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Curtain Raised on Mysterious Ancient Ethnic Regime in NW China

The mystery of the ancient ethnic Xixia regime that once reigned over part of northwest China will be revealed as some 100,000 pages of historical documents of the regime collected in Russia become accessible to Chinese experts for the first time.

"We will get the complete copy of the Heishuicheng manuscripts collected in the St. Petersburg Branch of the Institute of Oriental Studies (IOS) of the Russian Academy of Sciences, all precious firsthand historical materials for the research on the history of the Xixia Dynasty (1038-1227)," said Du Jianlu, director of the research center of Xixia studies of Ningxia University, northwest China's Ningxia Hui Autonomous Region.

A regime in northwest China, the Xixia Dynasty established by Dangxiang, a branch of the Qiang nationality, an ancient ethnic group in China, had been balancing the power of the Northern Song Dynasty (960-1127) in central China and the Liao Dynasty (916-1125)in northeast China, and then the Southern Song Dynasty (1127-1279)in south China and the Jin Dynasty (1115-1234) in central and northeast China respectively.

But the history of such an important regime remains a mystery to Chinese historians because of the lack of historical materials.

Unlike other regimes in China's history, Xixia has no official historical documents written by successive regimes as most evidence of the regime was destroyed by the Mongolian soldiers who overthrew the Xixia Dynasty after six invalid wars and later unified China again and established the Yuan Dynasty (1271-1368).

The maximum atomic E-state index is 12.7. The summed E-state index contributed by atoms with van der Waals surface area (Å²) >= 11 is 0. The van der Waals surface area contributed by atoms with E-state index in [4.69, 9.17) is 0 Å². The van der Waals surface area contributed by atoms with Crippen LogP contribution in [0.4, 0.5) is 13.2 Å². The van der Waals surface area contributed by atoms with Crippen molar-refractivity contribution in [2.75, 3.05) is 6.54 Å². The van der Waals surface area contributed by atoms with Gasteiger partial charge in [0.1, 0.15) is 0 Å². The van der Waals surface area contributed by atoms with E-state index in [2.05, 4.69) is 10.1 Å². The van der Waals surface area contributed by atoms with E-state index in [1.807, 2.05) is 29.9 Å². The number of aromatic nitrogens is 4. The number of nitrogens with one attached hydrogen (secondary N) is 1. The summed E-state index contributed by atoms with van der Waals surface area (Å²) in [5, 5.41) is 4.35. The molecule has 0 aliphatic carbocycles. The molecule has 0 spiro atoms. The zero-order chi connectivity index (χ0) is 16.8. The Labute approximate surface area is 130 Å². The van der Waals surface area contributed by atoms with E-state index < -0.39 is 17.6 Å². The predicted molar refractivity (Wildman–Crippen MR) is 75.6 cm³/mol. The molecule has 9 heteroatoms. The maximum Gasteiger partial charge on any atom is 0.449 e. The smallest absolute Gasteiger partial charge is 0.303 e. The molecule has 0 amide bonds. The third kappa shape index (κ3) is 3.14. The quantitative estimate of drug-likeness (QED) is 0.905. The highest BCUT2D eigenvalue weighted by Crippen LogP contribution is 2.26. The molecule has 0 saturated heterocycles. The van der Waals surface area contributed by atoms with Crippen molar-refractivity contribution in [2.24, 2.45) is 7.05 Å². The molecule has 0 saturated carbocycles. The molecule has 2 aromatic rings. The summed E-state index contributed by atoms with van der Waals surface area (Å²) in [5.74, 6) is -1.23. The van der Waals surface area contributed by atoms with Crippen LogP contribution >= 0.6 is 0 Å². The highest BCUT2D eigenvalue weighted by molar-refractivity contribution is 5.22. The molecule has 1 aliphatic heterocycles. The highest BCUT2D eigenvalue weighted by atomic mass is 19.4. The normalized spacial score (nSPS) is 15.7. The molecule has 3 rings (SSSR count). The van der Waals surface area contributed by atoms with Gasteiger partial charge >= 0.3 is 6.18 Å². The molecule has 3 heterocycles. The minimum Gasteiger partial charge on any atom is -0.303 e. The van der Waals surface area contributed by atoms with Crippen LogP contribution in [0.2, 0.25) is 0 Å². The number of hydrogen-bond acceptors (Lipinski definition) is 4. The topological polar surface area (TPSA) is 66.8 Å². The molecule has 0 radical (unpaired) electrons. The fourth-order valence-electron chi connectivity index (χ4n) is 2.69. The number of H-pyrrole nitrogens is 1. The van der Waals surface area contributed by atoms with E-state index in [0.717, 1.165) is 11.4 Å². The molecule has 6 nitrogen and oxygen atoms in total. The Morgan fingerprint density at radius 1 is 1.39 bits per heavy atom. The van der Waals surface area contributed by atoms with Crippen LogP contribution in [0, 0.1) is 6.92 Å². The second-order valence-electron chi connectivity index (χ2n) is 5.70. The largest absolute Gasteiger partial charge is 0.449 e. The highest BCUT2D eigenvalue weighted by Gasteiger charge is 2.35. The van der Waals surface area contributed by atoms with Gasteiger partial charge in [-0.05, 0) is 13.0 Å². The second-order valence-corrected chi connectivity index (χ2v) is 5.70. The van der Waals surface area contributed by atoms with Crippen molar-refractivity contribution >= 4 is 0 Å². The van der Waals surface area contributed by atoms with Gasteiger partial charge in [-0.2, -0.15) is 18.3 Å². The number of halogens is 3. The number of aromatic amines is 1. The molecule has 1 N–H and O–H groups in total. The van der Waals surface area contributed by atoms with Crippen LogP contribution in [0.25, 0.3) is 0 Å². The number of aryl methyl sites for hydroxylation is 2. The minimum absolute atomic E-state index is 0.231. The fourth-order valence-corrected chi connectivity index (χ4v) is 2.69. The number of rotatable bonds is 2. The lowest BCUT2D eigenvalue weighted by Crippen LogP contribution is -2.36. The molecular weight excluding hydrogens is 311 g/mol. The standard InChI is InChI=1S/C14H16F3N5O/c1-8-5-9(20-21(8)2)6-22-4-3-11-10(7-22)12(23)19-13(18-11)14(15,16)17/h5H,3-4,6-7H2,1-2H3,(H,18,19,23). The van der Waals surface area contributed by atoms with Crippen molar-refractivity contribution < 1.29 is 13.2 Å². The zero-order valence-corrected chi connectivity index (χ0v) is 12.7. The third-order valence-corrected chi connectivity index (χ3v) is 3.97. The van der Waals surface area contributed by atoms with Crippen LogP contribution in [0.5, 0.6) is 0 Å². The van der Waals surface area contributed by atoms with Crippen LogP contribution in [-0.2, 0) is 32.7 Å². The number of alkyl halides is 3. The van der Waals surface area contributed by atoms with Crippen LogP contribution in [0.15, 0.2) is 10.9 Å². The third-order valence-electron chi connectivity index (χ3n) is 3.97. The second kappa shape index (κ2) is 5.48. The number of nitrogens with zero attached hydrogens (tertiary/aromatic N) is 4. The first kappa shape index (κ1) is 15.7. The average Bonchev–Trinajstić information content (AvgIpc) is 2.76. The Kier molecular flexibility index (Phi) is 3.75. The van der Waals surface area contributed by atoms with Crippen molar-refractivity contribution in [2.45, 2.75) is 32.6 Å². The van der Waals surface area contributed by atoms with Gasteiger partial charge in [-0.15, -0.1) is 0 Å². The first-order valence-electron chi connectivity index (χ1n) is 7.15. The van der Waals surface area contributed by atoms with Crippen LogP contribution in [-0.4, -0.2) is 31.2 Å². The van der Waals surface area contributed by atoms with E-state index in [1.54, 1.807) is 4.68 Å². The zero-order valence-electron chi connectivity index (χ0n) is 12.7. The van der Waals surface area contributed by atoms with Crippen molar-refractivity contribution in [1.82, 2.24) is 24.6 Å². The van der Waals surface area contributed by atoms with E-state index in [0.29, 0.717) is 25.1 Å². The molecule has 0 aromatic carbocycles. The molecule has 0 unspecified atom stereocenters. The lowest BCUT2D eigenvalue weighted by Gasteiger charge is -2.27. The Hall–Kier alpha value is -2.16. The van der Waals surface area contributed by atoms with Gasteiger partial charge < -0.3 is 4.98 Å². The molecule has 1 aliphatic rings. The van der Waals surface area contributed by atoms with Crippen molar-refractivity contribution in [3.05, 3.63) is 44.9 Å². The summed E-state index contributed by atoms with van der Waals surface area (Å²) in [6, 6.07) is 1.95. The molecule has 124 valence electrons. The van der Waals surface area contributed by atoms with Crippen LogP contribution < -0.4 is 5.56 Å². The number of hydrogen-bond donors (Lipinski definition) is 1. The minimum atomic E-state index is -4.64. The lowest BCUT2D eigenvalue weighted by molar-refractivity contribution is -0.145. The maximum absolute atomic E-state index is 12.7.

At the beginning of the 20th century, Pyotr Koslov, a Russian commander, discovered the Heishuicheng city site in the desert of today's north China's Inner Mongolian Autonomous Region, a desolated city of the Xixia Dynasty.

At the site, Koslov excavated a large amount of cultural relics and documents and sent them to Russia, among them the precious manuscripts on Xixia Dynasty.

"Now about 100,000 pages of documents of the Xixia Dynasty we recollected in Russia, covering 80 percent of the total documents unearthed by Koslov," said Jing Yongshi, a research member with the Academy of Social Sciences of Ningxia Hui Autonomous Region.

"For years, Chinese experts had to look for clues of the Xixia Dynasty from the less than 10 percent unearthed documents collected in China, which severely restricted China's Xixia studies," said Jing.

As for Jing as well as many Chinese historians on Xixia studies, access to all the 100,000 pages of Xixia collected in the IOS is a good news for them to see the real face of the mysterious dynasty.

The opportunity was obtained when China offered funds and experts for the repair of thousands of pages of the manuscripts collected in the IOS.

"The repair work will cost us three years and some 10 million yuan (1.2 million US dollars," said Wu Jianwei, director of Social Anthropology and Ethnology Research Institute with the Second Northwest University for Minorities in Ningxia.

Among those documents include the oldest typographic presswork and a large amount of manuscripts on politics, military affairs and culture of the regime.

"Those firsthand materials will be strong basis for writing a history of the Xixia Dynasty, as all documents of the regime collected in China are printing sutra," said Du Jianlu, director of the Xixia Research Center in Ningxia University.

Now the most strong evidence of the Xixia regime is the cone-shaped tombs in the northern desert of the Ningxia Hui Autonomous Region. Also called the "Oriental Pyramids", those tombs are the destination of nine of all twelve emperors of the Xixia Dynasty.
(Xinhua News Agency April 21, 2004)

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